An often-frustrating rimfire characteristic is variable accuracy. One batch of XYZ .22 Long Rifle may shoot incredibly well, and the next may not. Naturally, perhaps, this erratic performance lessens as you climb in cost. But given that the point of .22 is inexpensive practice, it’s nice to find something that lets your X-Ring—or other rimfire—perform well. We tried a dozen types, with results ranging from ho-hum to very good, but the runaways for us were RWS Subsonic, and particularly CCI Mini-Mags.
One thing to remember about rimfire: For slightly-beyond-our-scope reasons, rough physical handling will degrade rimfire rapidly in terms of both reliability and accuracy. Don’t expect a fine TacSol to shoot well with ammunition that’s bounced around in your trunk for a month.
If pressed to pick a favorite feature, we have one common to both rifles—they are suppressor-ready. A simple screw-off thread protector terminates their barrels, and makes attachment of a “can” easy. While the scientifically inaccurate public knowledge of suppression is hotly contested at present, we hope some relief for law-abiding gun owners on this front is close. And by relief, we mean modification of 1930s laws making them artificially expensive and difficult to acquire.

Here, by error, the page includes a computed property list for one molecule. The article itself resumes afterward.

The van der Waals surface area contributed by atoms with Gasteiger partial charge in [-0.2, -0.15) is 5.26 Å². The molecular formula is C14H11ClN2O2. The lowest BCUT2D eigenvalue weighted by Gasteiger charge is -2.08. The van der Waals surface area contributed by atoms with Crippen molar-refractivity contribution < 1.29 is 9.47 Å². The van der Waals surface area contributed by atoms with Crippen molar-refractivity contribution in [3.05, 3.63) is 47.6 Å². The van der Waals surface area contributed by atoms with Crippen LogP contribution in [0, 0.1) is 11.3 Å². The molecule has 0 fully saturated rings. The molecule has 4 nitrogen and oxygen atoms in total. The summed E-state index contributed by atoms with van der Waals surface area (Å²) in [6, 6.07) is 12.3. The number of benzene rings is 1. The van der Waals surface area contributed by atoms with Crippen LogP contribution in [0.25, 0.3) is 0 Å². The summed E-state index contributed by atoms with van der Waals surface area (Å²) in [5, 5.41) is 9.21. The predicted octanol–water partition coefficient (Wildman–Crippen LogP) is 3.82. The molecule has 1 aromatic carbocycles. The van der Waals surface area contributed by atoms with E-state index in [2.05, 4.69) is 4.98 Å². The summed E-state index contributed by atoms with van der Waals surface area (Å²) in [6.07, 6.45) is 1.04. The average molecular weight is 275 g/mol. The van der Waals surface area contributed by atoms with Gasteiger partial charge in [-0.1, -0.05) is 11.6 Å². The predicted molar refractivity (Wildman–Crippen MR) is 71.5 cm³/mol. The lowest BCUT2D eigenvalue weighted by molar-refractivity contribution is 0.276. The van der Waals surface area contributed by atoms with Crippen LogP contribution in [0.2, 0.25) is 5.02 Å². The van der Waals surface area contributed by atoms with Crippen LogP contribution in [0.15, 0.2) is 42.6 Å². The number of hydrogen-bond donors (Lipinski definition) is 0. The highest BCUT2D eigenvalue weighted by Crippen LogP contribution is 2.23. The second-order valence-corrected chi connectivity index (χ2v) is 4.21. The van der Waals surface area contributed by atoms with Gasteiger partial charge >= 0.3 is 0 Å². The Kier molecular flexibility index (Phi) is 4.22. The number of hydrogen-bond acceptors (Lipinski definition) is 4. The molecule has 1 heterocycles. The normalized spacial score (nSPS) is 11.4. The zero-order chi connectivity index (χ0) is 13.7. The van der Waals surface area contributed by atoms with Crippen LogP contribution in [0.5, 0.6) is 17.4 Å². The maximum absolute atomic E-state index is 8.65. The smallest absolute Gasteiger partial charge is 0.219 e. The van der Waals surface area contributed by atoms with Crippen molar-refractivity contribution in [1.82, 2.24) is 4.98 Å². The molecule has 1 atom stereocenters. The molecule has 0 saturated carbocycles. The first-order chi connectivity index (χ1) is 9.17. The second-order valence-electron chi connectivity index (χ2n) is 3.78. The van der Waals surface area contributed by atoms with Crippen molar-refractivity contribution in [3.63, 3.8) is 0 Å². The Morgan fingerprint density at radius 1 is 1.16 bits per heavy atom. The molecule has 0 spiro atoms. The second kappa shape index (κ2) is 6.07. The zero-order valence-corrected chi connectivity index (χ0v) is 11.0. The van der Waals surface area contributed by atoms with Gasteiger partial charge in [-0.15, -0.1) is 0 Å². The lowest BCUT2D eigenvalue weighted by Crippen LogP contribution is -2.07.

We shot both rifles extensively with a nice Keystone Armory “Situator SS,” and the combinations proved an unalloyed delight. Especially if you plan on packing a Takedown into the backcountry, suppression is desirable: As “can” folks have long observed, the quieter (not silent!) shooting of suppression is “the polite thing to do,” as well as much safer for everyone’s hearing.
Frank Winn has been studying arms and their relationship to tyranny, meaningful liberty and personal security all his adult life. He has been a firearms safety/shooting instructor for more than 20 years, and earned state, regional and national titles in several competitive disciplines.